The microwave is probably one of our favorite food-related inventions. Aside from reheating leftovers, this multi-talented kitchen appliance can also make cakes, cook egg custard, and crisp up a perfect batch of potato chips. Not to mention other applications like instant popcorn.
Aside from all those wonderful things, we also found another way to use the microwave: dehydrating herbs and fruits. No, we’re not joking. Big kitchens and bars around the world use a specialized piece of equipment to dehydrate their produce, but you can do it at home with your trusty microwave.
The defrost setting on your microwave is the key to dehydrating whatever your heart desires. Instead of using the normal setting on the microwave, the defrost setting will emit a low level of heat, which will dry out whatever fruit or herb you’ve put in.
Dehydrating produce can be used for a variety of things. You can make snacks like apple and pear chips in the microwave. If you’re a cocktail enthusiast, you can also use the microwave to dehydrate citrus fruits as a garnish. Your microwave can also come in handy if you’ve splurged on wholesale fresh herbs and want them to last longer by drying them.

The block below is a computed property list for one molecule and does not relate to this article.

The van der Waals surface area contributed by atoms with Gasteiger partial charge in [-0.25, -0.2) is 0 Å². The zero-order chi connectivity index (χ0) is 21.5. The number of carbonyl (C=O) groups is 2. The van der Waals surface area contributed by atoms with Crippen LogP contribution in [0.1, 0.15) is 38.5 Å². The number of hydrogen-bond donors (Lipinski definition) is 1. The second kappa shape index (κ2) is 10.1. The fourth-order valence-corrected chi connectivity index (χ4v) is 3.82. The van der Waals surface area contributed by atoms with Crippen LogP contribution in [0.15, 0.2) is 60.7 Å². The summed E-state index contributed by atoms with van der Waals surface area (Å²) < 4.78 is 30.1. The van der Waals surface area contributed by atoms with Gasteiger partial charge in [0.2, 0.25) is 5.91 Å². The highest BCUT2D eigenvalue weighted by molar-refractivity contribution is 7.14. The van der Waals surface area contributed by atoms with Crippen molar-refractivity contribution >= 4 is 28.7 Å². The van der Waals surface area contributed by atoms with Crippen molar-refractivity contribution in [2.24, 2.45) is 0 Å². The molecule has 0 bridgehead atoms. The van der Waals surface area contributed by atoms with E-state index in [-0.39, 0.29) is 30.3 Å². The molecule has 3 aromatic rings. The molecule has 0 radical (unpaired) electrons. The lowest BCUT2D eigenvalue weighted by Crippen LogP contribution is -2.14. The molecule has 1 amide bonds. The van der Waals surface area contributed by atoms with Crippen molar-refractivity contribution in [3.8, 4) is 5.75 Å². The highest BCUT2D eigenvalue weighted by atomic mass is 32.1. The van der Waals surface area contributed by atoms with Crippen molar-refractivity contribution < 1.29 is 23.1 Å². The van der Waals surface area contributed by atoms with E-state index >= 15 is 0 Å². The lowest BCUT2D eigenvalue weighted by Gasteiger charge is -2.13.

For fresh fruits like citruses, apples, mangoes, pears, and tomatoes (yes, even tomatoes!), it can take up to 30 minutes to an hour to completely dry them out. The rule of thumb is the higher the water content, the longer it will take. The best way to ensure that they’re evenly dried is to slice them in thin, uniform pieces and distribute them evenly across the microwave’s glass plate.
Apples and other non-citrus fruits should be consumed within a week, but you can store dehydrated oranges, lemons, and limes for longer.
Drying herbs is a lot faster than drying fruit. On average, it only takes about a minute on high to dry them out. Just make sure to lay your herbs flush against the paper towel (which should be completely flat) to avoid burning.
When it comes to drying herbs, you have to be careful with what you pick. Leafy, soft herbs like parsley and basil tend to lose a lot of flavor along with moisture. Heartier herbs like rosemary, thyme, and oregano perform a lot better. They not only retain their flavor, but their color, too.
You can store the dried herbs in a cool, dark place and keep them around for longer.